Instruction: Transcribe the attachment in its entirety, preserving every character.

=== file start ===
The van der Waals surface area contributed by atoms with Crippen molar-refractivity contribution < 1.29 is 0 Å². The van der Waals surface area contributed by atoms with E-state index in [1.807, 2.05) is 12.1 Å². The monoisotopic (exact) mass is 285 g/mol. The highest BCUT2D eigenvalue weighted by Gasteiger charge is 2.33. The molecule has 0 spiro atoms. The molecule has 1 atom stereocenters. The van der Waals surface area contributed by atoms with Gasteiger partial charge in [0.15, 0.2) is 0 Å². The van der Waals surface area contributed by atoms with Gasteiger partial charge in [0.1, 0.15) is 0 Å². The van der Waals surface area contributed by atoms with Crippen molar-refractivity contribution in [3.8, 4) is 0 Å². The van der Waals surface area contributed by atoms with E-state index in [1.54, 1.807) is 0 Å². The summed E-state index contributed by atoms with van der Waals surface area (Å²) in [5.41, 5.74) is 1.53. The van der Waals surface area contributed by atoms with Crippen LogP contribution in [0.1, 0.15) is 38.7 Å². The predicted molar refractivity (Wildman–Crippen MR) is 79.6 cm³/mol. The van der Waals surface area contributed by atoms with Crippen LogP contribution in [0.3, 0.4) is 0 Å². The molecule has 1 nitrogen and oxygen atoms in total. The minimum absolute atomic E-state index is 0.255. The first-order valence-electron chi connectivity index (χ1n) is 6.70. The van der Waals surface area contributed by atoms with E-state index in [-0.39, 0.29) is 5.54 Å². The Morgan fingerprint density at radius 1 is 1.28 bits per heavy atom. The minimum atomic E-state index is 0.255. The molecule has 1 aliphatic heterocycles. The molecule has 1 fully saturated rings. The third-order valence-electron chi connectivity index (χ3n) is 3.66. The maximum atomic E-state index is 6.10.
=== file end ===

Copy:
The van der Waals surface area contributed by atoms with Crippen molar-refractivity contribution < 1.29 is 0 Å². The van der Waals surface area contributed by atoms with E-state index in [1.807, 2.05) is 12.1 Å². The monoisotopic (exact) mass is 285 g/mol. The highest BCUT2D eigenvalue weighted by Gasteiger charge is 2.33. The molecule has 0 spiro atoms. The molecule has 1 atom stereocenters. The van der Waals surface area contributed by atoms with Gasteiger partial charge in [0.15, 0.2) is 0 Å². The van der Waals surface area contributed by atoms with Gasteiger partial charge in [0.1, 0.15) is 0 Å². The van der Waals surface area contributed by atoms with Crippen molar-refractivity contribution in [3.8, 4) is 0 Å². The van der Waals surface area contributed by atoms with E-state index in [1.54, 1.807) is 0 Å². The summed E-state index contributed by atoms with van der Waals surface area (Å²) in [5.41, 5.74) is 1.53. The van der Waals surface area contributed by atoms with Crippen LogP contribution in [0.1, 0.15) is 38.7 Å². The predicted molar refractivity (Wildman–Crippen MR) is 79.6 cm³/mol. The van der Waals surface area contributed by atoms with Crippen LogP contribution in [0.3, 0.4) is 0 Å². The molecule has 1 nitrogen and oxygen atoms in total. The minimum absolute atomic E-state index is 0.255. The first-order valence-electron chi connectivity index (χ1n) is 6.70. The van der Waals surface area contributed by atoms with E-state index in [-0.39, 0.29) is 5.54 Å². The Morgan fingerprint density at radius 1 is 1.28 bits per heavy atom. The minimum atomic E-state index is 0.255. The molecule has 1 aliphatic heterocycles. The molecule has 1 fully saturated rings. The third-order valence-electron chi connectivity index (χ3n) is 3.66. The maximum atomic E-state index is 6.10.